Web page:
# Simcenter Testing Solutions Harmonic Removal

2020-10-07T21:22:15.000-0400
Simcenter Testlab

## Details

After acquiring dynamic data on rotating machinery, it is sometimes desired to separate harmonic components from the rest of the data.

Harmonic separation has a number of applications including:

• Correcting “runout” in measurements
• Isolating harmonics due to a specific rotating component
• Removing harmonics from operating data for an operational modal analysis
• Correcting data contaminated with unwanted harmonics
• And more…

Harmonics are discrete frequencies which are caused by a rotating component. The “Harmonic Removal” software module of Simcenter Testlab (formerly called LMS Test.Lab) can be used to remove or extract a fundamental frequency of a rotating system and its harmonics from test data as shown in Figure 1.

Figure 1: Spectrum with harmonics (red) and without harmonics (green).

To do this processing, the rotational speed of the rotating system of interest is needed.

Harmonic Removal Background

Harmonic removal consists of several steps:

1. Time to Angle: First, the data is transformed from time domain to angle domain.
2. Cycle Averaging: In the angle domain, averaging is done over a user defined number of cycles/revolutions to create an average. The average will consist of data synchronous/harmonic with the selected tachometer.
3. Cycle Subtraction: The average is then subtracted from each individual cycle to remove the fundamental frequency and its harmonics.
4. Angle to Time: The modified angle domain data is transformed back to the time domain.

In the examples that follow, the terms “cycle” and “revolution” will be used interchangeably. In practice, they may be the same or different. In some rotating machinery applications, like a four stroke engine, two revolutions equal one complete cycle of the engine (see Figure 2).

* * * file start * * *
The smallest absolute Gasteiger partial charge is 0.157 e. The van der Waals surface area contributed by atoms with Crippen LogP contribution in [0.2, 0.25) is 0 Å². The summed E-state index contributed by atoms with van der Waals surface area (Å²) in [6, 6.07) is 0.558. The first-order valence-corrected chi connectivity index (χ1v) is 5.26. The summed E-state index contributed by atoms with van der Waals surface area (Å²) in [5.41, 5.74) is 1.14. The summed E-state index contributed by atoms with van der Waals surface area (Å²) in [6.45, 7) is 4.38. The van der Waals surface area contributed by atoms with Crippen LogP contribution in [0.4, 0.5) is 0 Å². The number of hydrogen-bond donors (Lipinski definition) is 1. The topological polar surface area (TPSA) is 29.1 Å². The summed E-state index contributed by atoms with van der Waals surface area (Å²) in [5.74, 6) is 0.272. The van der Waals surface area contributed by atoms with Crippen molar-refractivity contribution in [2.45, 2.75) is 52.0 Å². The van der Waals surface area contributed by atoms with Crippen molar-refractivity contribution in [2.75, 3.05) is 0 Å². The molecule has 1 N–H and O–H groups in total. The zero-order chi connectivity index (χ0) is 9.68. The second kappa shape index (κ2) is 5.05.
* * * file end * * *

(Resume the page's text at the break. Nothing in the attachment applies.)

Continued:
Figure 2: In a four stoke engine, there is one combustion event per two revolutions of the crankshaft. Therefore, a cycle consists of two revolutions.

This is defined by the “cycle_definition” field in Simcenter Testlab (Figure 5).

Harmonic Removal in Simcenter Testlab

To remove the harmonics in Simcenter Testlab, use the Time Signal Calculator with the HARMONIC_FILTER function.

From the main Simcenter Testlab menu, select ‘Tools -> Add-ins’ (Figure 3) and turn on ‘Harmonic Removal’ (15 tokens) and ‘Time Signal Calculator’ (26 tokens).

Figure 3: Tools -> Add-ins -> Harmonic Removal.
The ‘Harmonic Removal’ tool takes time histories as input and can create either time or angle domain histories as output.

In the ‘Time Data Selection’ worksheet, the ‘Harmonic Filter’ command can be accessed by pressing on the ‘f(x)’ button as shown in Figure 4.

Figure 4: Harmonic filter is available in the Time Signal Calculator.

After pressing the OK button, there are several settings to perform harmonic removal as shown in Figure 5.

Figure 5: There are six settings in the Harmonic Filter menu.

The settings are as follows:

• function1: The data channel from which the harmonics will be removed.
• tacho: The rpm channel used to convert from the time domain to the angle domain and vice versa. The harmonics related to this channel will be removed.
• samples_per_rev: The number of data points per revolution in the transformed angle domain data. The maximum order that is removed is half the number of samples per revolution.
• cycle_definition: Number of revolutions per cycle. For example, in a four stroke motor, there are 2 revolutions for a complete cycle.
• nr_of_cycles_for_avg: The number of cycles used to calculate one average harmonic. This is a sliding average that is used to calculate the harmonic average. The order resolution is equal to 1/(Number of Cycles for Average). For example, 10 cycles for the average is 0.1 order resolution, assuming there is 1 revolution per cycle.
• mode: Choose if the output is in the time domain or the angle domain.

Below is an example with a signal containing 1st order and 2.3 order. The following steps are all performed by a single HARMONIC_FILTER operation: